[00:47:08.470] – Karen La Rosa
And it has a taste that I always lament when I go that I can’t find anything that tastes like that here.


[00:47:18.770] – Katy Clarke
I know it’s the same here. Even though we’ve got some amazingly fresh, delicious seafood. But we had some of the best seafood meals of our life in Sicily and it was cheap too.


[00:47:30.860] – Karen La Rosa
Yeah, well, most things are less expensive. I mean, prices have changed even in the last 12-15 years. But there is a restaurant in Catania that opened up a year and a half ago and it’s received Catania’s first Michelin star. The chef is 26 years old. He was. He must be 27 or 28 now, but. You get this meal that goes on for three hours. It is not only beautiful. It is delicious.


[00:48:07.630] – Karen La Rosa
The wines are chosen. The service is exceptional. Runs you about 100 euros a person. Now, that’s a lot of money. Not by New York standards, it’s not. And for a meal like that, many places you would pay three and four times that much in Paris or in New York or in London. And Catania has actually become quite a food town. And they have the fish market, you know, like most towns have a market depending on the size, it could be once or twice a week.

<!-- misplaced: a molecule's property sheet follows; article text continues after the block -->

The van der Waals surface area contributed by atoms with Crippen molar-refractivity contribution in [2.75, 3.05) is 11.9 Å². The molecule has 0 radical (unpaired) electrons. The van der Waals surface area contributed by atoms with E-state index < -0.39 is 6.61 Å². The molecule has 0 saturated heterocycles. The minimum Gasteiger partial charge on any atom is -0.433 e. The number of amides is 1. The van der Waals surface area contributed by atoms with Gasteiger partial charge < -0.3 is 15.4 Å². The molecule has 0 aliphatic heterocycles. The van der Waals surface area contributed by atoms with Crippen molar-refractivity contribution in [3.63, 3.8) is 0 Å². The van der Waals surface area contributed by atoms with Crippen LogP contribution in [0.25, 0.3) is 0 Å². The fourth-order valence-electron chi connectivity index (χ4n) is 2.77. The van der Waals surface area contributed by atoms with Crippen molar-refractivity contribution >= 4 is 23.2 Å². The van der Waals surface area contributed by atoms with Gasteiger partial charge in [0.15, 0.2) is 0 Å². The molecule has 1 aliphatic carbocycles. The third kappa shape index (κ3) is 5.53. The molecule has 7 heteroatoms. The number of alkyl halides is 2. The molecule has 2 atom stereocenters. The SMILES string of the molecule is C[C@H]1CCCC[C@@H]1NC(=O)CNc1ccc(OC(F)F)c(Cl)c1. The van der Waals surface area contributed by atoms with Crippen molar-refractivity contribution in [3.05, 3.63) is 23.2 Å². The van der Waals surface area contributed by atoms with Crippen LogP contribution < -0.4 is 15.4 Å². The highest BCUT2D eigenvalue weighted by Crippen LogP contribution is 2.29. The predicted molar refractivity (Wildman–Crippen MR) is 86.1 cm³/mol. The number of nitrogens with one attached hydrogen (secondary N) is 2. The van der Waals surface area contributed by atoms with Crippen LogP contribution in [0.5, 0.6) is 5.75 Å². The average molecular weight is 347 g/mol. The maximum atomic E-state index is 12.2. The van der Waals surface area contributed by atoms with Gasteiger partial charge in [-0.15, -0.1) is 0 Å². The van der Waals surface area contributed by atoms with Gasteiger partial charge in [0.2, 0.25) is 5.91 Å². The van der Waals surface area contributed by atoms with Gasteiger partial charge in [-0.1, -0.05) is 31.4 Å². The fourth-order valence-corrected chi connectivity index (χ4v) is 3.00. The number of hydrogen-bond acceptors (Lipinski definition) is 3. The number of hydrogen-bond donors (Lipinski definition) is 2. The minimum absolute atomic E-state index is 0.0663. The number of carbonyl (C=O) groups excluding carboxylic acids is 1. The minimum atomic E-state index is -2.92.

[00:48:46.860] – Karen La Rosa
The bigger places have them every day and the fish market in Catania is world class like something you’ve never seen anywhere else. And it’s been operating, I think, since the 12th century, six days a week, much like an Arab souk with a lot of calling out. Oh, buy this and buy this fish. It starts at dawn and it closes up like it never happened at one o’clock in the afternoon.


[00:49:19.070] – Katy Clarke
We didn’t make it there. We went to the one in Ortigia and I left a piece of my heart there. I love it. The seafood and just the characters of the place just gets under your skin, doesn’t it?


[00:49:36.620] – Karen La Rosa
Yes. And I love when you go to a restaurant. They just bring you a bucket and you get to choose your own fish. It’s like, well, which one would you like us to grill? That one. And then you have this thing and it’s so good.